Friday, December 4, 2015

Musicians and Drugs

I made a comment during my entry yesterday, about how I left my physics studies to do drugs and play music, and how I would talk about it later. Coincidentally, one of my personal heroes and one of the most iconic rock front men of the past several decades, Scott Weiland, died in his sleep last night while on his tour bus, touring with his band The Wildabouts. Scott Weiland was also the original lead singer of the rock band Stone Temple Pilots, and the rock super group Velvet Revolver. While it is technically only speculation that he died of drugs, with no other known causes, and the fact that he did drugs on and off again since the early nineties, it is hard to not speculate.

I say "did drugs on and off again" instead of "struggled with", because starting to use drugs is usually self imposed, though the struggle can come eventually. They are known to either take the edge off, or put the edge on, whichever is needed for a given circumstance. That, and they can be fun as fuck to do. Problem being, long enough use can actually change the chemical make up in your brain, to where it is a constant nagging, in a way that becomes an actual disease. It is a disease, by the way. Just caused by unhealthy habits. Same as with a lot of cases of diabetes.

Scott Weiland, 10-27-1967 to 12-03-2015

There seem to be a couple different tie ins to drugs coming from musicians. So I figured I would elaborate on the ones I am familiar with.


Now, by no means do I think that doing drugs can ever make you creative, otherwise every feckless stoner and junkie would be a genius musician. However, drugs do alter your perception in one way or another, which gives alternative viewpoints and ideas to those who are already musically inclined, opening new approaches to otherwise plain ideas. Now while I would say a large number  musicians are known to be occasional drinkers and smokers of the sweet jungle,  some of the most prominent innovators of most genres used harder substances to push themselves to create something new, and altering your perception of reality can certainly assist with that.


Many people love to make music, but some use it purposely find popularity for money, sex, respect, or whatever the case might be. Not all these people, however, are very outgoing. Music, and the arts in general, are known to be heavily pursued hobbies and careers of those who have very introverted personalities, though it is by no means exclusive. Though, contrary to extroverts, introverts gain their energy by being alone, and being within themselves. However, when you become a rockstar, privacy becomes secondary, and you are not only constantly admired, but also chastised. Both take heavy tolls on your energy levels. However, hard drugs and heavy drinking nullifies the negative effect of being sociable when your personality doesn't warrant it.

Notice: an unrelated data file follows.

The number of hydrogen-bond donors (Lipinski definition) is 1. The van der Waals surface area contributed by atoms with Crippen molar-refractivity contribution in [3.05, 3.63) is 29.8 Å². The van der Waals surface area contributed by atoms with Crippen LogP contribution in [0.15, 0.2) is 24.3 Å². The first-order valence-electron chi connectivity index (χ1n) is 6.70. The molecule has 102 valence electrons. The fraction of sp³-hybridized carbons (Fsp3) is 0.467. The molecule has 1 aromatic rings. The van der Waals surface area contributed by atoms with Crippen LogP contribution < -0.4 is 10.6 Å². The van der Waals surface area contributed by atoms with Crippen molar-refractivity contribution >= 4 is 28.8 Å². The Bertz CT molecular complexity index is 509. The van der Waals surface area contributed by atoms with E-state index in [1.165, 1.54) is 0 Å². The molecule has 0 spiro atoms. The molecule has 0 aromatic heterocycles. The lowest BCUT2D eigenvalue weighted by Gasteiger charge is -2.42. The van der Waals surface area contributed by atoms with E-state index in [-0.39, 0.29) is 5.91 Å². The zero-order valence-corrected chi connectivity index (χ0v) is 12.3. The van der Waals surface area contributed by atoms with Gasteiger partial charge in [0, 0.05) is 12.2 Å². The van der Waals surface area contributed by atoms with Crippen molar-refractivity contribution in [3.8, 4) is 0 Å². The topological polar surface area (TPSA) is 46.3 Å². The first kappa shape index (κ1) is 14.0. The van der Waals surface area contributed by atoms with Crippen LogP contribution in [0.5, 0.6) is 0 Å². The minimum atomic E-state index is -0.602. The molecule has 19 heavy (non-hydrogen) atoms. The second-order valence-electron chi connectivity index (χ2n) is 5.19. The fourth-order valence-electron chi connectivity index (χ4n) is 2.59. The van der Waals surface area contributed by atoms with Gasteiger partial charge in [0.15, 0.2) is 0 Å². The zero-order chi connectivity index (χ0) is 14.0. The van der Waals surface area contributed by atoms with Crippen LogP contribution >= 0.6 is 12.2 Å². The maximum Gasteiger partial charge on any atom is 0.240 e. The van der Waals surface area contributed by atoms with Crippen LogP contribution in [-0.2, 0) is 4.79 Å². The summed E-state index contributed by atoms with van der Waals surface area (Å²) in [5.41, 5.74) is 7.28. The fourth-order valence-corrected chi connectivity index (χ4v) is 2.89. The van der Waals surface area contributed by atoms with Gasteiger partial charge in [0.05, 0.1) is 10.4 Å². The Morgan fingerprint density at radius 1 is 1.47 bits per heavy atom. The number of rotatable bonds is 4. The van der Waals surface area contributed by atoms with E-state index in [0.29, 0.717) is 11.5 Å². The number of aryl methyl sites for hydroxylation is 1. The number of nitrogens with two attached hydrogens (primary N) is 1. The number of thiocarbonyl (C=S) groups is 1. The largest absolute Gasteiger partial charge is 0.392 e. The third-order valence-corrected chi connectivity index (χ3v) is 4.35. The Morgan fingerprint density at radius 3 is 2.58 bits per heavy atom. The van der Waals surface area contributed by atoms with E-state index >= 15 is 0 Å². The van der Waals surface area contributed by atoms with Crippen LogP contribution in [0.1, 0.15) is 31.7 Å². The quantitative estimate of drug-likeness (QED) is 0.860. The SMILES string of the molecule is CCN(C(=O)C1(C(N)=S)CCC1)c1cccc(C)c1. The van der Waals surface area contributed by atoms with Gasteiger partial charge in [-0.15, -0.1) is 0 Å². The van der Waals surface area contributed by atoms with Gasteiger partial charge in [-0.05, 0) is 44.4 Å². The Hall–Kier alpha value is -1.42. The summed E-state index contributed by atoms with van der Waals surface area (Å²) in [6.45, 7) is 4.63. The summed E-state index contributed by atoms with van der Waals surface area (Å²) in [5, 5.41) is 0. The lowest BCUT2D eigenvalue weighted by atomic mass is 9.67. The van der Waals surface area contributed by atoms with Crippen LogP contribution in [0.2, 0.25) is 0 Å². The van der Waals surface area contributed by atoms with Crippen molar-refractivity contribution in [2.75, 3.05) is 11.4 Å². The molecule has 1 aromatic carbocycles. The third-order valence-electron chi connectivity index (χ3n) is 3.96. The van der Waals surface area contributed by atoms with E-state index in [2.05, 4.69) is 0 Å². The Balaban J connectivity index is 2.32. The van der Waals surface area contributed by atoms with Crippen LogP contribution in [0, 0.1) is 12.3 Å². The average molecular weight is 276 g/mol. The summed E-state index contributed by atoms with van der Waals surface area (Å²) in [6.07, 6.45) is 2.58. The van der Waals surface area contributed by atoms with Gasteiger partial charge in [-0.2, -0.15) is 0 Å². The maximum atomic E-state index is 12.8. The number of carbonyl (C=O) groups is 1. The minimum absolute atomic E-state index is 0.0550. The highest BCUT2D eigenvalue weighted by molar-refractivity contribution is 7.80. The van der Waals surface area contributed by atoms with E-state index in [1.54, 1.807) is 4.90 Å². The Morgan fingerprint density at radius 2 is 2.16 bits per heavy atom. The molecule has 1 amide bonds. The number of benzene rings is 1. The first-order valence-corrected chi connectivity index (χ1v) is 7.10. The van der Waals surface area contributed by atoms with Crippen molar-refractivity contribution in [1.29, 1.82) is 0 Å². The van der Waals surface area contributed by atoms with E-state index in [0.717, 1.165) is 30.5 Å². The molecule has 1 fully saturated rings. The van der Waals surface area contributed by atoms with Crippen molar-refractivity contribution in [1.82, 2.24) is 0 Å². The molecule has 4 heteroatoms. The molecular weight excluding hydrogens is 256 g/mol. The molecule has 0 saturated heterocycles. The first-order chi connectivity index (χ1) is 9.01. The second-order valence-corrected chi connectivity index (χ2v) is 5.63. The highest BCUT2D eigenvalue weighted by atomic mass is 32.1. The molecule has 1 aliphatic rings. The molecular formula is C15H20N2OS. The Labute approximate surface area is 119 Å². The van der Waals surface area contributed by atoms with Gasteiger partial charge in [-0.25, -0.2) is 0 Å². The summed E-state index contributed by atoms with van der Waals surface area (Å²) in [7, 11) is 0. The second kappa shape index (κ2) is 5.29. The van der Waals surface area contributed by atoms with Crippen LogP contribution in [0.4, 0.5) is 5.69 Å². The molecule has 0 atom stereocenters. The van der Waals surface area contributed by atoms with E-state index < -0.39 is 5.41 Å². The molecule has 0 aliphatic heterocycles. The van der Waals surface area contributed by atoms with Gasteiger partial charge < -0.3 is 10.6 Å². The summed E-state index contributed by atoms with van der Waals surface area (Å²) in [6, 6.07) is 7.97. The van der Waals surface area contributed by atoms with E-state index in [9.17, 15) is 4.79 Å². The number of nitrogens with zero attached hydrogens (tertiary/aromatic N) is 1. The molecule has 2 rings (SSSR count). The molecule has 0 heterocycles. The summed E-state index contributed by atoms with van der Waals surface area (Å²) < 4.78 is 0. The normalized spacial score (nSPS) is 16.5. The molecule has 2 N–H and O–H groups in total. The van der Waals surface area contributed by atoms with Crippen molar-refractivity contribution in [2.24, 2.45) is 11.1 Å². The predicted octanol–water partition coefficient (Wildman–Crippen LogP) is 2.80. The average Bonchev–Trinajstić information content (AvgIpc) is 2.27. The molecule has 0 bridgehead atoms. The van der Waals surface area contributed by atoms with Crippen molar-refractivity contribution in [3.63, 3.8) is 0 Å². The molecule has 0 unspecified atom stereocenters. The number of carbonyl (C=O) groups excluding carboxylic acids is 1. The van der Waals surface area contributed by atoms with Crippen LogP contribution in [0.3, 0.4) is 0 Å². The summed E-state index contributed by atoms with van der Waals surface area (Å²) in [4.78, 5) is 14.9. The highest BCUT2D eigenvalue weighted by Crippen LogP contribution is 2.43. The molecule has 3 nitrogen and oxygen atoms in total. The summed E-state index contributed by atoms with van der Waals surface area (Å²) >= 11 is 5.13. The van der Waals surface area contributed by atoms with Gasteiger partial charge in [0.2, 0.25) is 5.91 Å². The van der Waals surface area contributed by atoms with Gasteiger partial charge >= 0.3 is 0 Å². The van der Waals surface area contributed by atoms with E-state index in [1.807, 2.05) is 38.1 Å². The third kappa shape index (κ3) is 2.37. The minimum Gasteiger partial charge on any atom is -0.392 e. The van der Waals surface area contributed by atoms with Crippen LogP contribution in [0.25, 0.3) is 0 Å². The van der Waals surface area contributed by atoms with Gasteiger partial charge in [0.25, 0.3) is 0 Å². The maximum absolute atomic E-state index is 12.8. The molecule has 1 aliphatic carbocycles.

Probably the simplest of reasons to understand. Some of the biggest and best of all time, were heavy drug users, and even have glorified it in their creation. A young, impressionable mind is likely to follow suite with that whom he or she sees as successful within the thing they strive for the most. Often, these impressionable people then understand its use, and continue.


Either being on the road, or playing shows in their locality, music ties into a partying lifestyle, usually for those observing it, but the musicians themselves are often wanting into that fray. The high of playing a show for a good crowd of people can be enough for many, but often many musicians want to further that high, and thus dig themselves deeper into debauchery.

If drugs didn't have a heavily positive physical or mental effect, people just would never do them, because even the most hapless individual knows that they are dangerous. However, trying to show them to people who haven't ever used as being only destructive with no pleasure is not only dangerous, but I think wrong, because once they learn to the contrary, the lessons learned about negativity become of little to no consequence. Instead, people should be taught immediately that they do feel pleasurable, but the negatives are so powerful its just not worth it. Because Drugs are fun. They are really fucking fun. Some make you calm, some make you feel like a superhero, while others make your blood and brain feel like one giant mushy orgasm. Mix that with the high of creating music, and its an easy path of enjoyable destruction. One could be easily swayed to continue using because of how fun they were if they were only yelled at about them, instead of sat down and talked to.

And while I would never get on someones case for tokin' that herbage or enjoying the occasional cocktail, as I myself enjoy a nice tumbler of whiskey, but just remember some of these awesome cats;

Frankie Lymon, Jimi Hendrix, Janis Joplin, Jim Morrison, Tim Buckley, Elvis Presley, Keith Moon, Sid Vicious, Bon Scott, Darby Crash, John Bonham, Phil Lynott, Hillel Slovak, Andrew Wood, Steve Clark, Kristen Pfaff, Shannon Hoon, Bradley Nowell, John Baker Saunders, Layne Staley, Dee Dee Ramone, John Entwistle, Rick James, Michael Jackson, Jay Reatard, Paul Gray, Amy Winehouse, and even Whitney Houston. Some of the greatest musicians to have ever lived.

Real fucking dead from drugs.

~Xavier R.


I feel people have the right to do as they please, as long as it doesn't outwardly effect others in an immediate way. I just feel some of those things are really, really stupid.

Playlist 12-4-2015 (R.I.P. Scott)

Modzilla - Scott Weiland and The Wildabouts 

Between The Lines - Stone Temple Pilots

Sex Type Thing - Stone Temple Pilots

Big Machine - Velvet Revolver

Headspace - Velvet Revolver

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